Hewlett Packard eyes smartphone biz
Sssh... don't tell Bill
There's an eye-catching name in an otherwise content-free press release from Symbian today: Hewlett Packard. HP makes its first appearance as a "Premium Partner" for the smartphone OS provider.
Peter Bancroft, VP of communications at Symbian, told us that he couldn't comment on the specific relationship, but said this was indicative of a broadening range of interest in Symbian, whose licensees are phone companies. HP isn't a licensee - so it may be premature to look for an HP communicator just yet. But it definitely seems to be casing the joint.
Which is sweet, as it's only six months since we teased HP's CTO Shane Robinson and its head of labs Dick Lampman (scroll down to the section: "America - Phone Home") about why HP couldn't produce a communicator. HP has a $4 billion annual R&D budget; and with its CoolTown project it's been doing all the right kind of work on practical uses for pervasive, mobile IP technology. However the roadmap remains PDA-centric and firmly loyal to Windows CE.
Now this isn’t exactly optimal. Mobile devices need to be mobile, above all else, and built-from the ground-up. If you are designing a microlight, you wouldn't start with an SUV and strap on rotors and wings. This reflects HP's current approach of taking a CE PDA and strapping on all kinds of sleeves and sleds, and hoping it will be mistaken for an integrated communicator. Let's be honest: the CE codebase wasn't designed to airborne.
But great opportunities exist. The next few years should be pretty interesting, as companies fling various form factors at the market to see what might stick. The phone companies won't just be making phones: Nokia's NGage gaming platform that's due next year is a console which happens to have a Symbian Series 60 phone built-in. From a distance, you'd call it a console, not a communicator. So for the traditional computer companies, it could be a case of eat lunch, or be lunch.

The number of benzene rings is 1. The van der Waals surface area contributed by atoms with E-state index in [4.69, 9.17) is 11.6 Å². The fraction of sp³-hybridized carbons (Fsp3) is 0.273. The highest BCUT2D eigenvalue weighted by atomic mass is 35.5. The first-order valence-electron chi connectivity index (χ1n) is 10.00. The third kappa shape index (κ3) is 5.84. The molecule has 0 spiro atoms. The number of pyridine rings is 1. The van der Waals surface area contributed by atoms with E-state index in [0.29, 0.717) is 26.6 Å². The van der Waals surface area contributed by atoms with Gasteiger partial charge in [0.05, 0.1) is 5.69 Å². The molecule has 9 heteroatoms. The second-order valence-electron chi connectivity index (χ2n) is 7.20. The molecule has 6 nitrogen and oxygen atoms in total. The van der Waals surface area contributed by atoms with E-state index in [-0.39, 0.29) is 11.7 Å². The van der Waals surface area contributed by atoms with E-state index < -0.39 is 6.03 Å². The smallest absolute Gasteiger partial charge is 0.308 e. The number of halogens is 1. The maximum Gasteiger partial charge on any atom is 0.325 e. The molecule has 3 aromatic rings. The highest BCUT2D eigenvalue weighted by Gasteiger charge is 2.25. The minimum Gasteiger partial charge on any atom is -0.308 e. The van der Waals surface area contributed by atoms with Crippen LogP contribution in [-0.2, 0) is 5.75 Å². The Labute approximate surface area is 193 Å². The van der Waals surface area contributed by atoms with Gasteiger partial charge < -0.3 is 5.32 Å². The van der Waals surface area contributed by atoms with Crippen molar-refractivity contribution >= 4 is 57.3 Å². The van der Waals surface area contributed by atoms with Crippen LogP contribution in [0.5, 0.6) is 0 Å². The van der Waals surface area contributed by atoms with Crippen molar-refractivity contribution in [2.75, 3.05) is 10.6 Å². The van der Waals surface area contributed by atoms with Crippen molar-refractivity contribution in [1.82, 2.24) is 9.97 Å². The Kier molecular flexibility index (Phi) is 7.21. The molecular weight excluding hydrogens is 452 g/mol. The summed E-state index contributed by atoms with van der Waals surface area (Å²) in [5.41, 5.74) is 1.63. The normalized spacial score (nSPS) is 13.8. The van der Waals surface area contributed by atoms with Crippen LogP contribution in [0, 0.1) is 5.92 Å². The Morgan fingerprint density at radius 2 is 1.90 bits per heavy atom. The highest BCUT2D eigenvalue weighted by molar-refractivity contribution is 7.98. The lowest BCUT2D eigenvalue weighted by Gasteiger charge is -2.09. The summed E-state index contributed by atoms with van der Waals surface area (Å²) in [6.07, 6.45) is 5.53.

Hidden in plain sight
Dare we suggest that the biggest problem isn't technical - HP is still a world-class engineering company - but political.
The reluctance of Windows licensees to adopt non-Microsoft handheld platforms isn't remarked on very often. This can only be because it's so it's so obvious, it's hidden in plain sight. How many can you count?
If you look at the list of SymbianOS shareholders and licensees - Sony, Nokia, Matsushita (aka Panasonic), Ericsson, Motorola, Siemens, Samsung and Psion - only two are significant Windows licensees. Sony has stuff that Microsoft needs, and is the only Windows licensee to make significant running with PalmOS PDAs. While Siemens is a grand old industrial combine in which the PC division is related to the phone division in all but name.
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